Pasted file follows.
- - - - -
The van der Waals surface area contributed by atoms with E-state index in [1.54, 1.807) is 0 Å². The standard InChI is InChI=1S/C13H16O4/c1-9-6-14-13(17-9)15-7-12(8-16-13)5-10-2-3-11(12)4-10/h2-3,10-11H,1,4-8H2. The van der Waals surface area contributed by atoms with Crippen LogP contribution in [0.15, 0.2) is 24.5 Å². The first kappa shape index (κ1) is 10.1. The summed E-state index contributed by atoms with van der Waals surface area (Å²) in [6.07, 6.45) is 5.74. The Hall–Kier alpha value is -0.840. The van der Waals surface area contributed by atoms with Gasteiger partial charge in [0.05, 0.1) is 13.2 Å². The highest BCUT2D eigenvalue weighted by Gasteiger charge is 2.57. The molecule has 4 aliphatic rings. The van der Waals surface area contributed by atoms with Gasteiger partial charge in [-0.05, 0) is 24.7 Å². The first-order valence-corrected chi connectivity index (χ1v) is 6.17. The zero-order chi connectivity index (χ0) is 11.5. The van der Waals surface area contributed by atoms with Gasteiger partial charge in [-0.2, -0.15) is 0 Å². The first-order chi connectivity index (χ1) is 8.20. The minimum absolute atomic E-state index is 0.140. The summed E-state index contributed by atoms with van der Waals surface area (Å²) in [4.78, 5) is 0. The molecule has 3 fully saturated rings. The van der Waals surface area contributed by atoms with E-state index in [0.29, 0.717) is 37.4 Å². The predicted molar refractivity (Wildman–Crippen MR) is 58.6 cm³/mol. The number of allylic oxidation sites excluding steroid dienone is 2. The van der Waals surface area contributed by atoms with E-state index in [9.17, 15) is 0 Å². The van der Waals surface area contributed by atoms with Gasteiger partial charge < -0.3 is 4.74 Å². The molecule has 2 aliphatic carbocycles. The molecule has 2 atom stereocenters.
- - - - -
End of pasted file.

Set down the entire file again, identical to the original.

The van der Waals surface area contributed by atoms with E-state index in [1.54, 1.807) is 0 Å². The standard InChI is InChI=1S/C13H16O4/c1-9-6-14-13(17-9)15-7-12(8-16-13)5-10-2-3-11(12)4-10/h2-3,10-11H,1,4-8H2. The van der Waals surface area contributed by atoms with Crippen LogP contribution in [0.15, 0.2) is 24.5 Å². The first kappa shape index (κ1) is 10.1. The summed E-state index contributed by atoms with van der Waals surface area (Å²) in [6.07, 6.45) is 5.74. The Hall–Kier alpha value is -0.840. The van der Waals surface area contributed by atoms with Gasteiger partial charge in [0.05, 0.1) is 13.2 Å². The highest BCUT2D eigenvalue weighted by Gasteiger charge is 2.57. The molecule has 4 aliphatic rings. The van der Waals surface area contributed by atoms with Gasteiger partial charge in [-0.05, 0) is 24.7 Å². The first-order valence-corrected chi connectivity index (χ1v) is 6.17. The zero-order chi connectivity index (χ0) is 11.5. The van der Waals surface area contributed by atoms with Gasteiger partial charge in [-0.2, -0.15) is 0 Å². The first-order chi connectivity index (χ1) is 8.20. The minimum absolute atomic E-state index is 0.140. The summed E-state index contributed by atoms with van der Waals surface area (Å²) in [4.78, 5) is 0. The molecule has 3 fully saturated rings. The van der Waals surface area contributed by atoms with E-state index in [0.29, 0.717) is 37.4 Å². The predicted molar refractivity (Wildman–Crippen MR) is 58.6 cm³/mol. The number of allylic oxidation sites excluding steroid dienone is 2. The van der Waals surface area contributed by atoms with E-state index in [9.17, 15) is 0 Å². The van der Waals surface area contributed by atoms with Gasteiger partial charge < -0.3 is 4.74 Å². The molecule has 2 aliphatic carbocycles. The molecule has 2 atom stereocenters.